Advertising Guest Columns
4 mins read

As tech giants spar, publishers and brands demand transparency

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Geoff Wolinetz, SVP of Demand Partnerships, OpenX, explains how the ad tech landscape is evolving. Publishers and brands will select partners not for their legacy DSP or SSP capabilities, but for their ability to deliver on a new set of needs, from identity-based buying to sustainability. Key to all this will be transparency…

In the past few months, The Trade Desk has announced their intention to work directly with publishers, PubMatic acquired a buy-side tech company that is essentially a DSP, and Snowflake has made it public that they plan to become a player in the ad-tech space above and beyond their data capabilities. 

These are all moves that cut across the “LUMAscape” buckets of DSP, SSP and data cloud, riling up competitors, buyers and publishers, alike. Buyers wonder if there are better ways to reach their audience. Publishers wonder if there are better ways to maximize the value of their inventory. And as tech companies consider how to navigate these changes, both buyers and sellers wonder if their DSP or SSP partner will put fewer resources towards their own needs as they focus on their new strategies. 

Regardless of where these companies will fit in the ecosystem in the coming months or years, publishers and brands will select partners not for their legacy DSP or SSP capabilities, but for their ability to deliver on a new set of needs, from identity-based buying to sustainability.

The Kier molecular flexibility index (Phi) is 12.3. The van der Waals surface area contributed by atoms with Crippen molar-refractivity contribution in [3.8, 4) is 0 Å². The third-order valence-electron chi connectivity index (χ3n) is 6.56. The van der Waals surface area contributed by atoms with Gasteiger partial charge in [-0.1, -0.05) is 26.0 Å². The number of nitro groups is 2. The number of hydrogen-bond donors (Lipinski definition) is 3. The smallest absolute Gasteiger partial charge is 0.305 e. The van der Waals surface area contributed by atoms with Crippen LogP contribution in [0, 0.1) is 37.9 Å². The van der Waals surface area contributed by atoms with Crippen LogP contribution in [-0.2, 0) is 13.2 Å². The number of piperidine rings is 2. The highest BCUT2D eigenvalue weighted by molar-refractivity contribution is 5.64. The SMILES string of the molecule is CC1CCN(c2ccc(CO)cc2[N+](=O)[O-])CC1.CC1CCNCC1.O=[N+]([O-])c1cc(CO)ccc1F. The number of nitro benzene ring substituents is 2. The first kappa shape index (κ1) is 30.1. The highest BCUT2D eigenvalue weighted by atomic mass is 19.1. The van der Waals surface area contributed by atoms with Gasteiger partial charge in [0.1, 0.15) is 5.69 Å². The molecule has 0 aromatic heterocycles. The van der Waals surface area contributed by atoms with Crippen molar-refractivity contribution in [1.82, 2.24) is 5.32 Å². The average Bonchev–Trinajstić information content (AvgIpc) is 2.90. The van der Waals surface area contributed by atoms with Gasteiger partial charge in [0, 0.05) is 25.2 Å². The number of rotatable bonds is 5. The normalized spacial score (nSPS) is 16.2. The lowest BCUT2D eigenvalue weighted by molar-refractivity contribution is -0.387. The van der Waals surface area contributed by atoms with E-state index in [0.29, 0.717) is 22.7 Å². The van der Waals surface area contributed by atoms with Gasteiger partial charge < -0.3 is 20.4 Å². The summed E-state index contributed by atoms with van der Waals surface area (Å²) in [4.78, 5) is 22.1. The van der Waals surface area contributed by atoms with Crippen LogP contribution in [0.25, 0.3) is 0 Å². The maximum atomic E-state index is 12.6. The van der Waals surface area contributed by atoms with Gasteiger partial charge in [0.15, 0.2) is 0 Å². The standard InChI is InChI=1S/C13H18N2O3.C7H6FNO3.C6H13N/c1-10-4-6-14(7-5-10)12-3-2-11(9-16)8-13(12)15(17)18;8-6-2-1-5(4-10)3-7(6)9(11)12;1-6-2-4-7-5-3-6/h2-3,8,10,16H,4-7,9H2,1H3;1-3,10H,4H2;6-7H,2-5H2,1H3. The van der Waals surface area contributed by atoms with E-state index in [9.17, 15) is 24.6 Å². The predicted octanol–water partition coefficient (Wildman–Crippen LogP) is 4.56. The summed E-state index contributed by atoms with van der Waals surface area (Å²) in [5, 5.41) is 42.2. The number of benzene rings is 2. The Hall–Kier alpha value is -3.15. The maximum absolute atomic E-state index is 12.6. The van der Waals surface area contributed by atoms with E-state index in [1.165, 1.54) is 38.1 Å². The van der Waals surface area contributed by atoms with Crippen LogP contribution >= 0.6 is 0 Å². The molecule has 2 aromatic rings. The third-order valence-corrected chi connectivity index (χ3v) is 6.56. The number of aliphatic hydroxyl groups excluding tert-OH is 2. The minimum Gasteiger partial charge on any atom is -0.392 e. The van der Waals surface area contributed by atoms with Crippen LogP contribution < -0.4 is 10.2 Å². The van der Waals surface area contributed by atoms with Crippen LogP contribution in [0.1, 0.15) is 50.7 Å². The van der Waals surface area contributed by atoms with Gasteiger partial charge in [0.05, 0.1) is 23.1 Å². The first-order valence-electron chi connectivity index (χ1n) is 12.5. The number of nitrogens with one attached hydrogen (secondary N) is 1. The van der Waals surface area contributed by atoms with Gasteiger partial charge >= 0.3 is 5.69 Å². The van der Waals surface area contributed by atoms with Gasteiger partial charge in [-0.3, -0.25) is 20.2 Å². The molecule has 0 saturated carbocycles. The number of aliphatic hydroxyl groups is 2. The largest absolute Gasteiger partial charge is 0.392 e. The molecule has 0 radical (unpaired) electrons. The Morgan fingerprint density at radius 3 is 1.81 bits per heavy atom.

Geoff Wolinetz, SVP of Demand Partnerships, OpenX

To deliver what they need, the market must continue to deliver the best audiences at the best prices, while evolving to deliver against the publishers’ and brands’ new priorities. This new set of requirements is creating a stronger need than ever for transparency in the marketplace. 

Brands and Publishers Need Different Solutions

Don’t forget that Google has essentially operated the biggest DSP and the biggest SSP for years. While they are now coming under antitrust scrutiny, their business model actually makes clear today that while one company can serve both buyers and sellers, one technology can’t. DV360 is an altogether different solution than AdX with completely different product roadmaps, features and functionality. 

Any other company that creates ad technology for both buyers and sellers will need to do the same thing, or similar. Buyers are trying to target audiences on quality content and measure campaign performance across their campaigns. Sellers are trying to sell audiences and inventory, getting the highest price possible for these assets. 

While there might not be many companies that successfully create full-fledged DSP/SSP businesses any time soon, many of us are moving closer to the “other side.” This move started with SPO nearly a decade ago, when buyers demanded more transparency, fewer hops in the ad journey and a closer relationship with publishers and data owners. That type of SPO has essentially played out, and brands now expect transparency, control and some strategic relationship with sell-side partners, be they SSPs or publishers.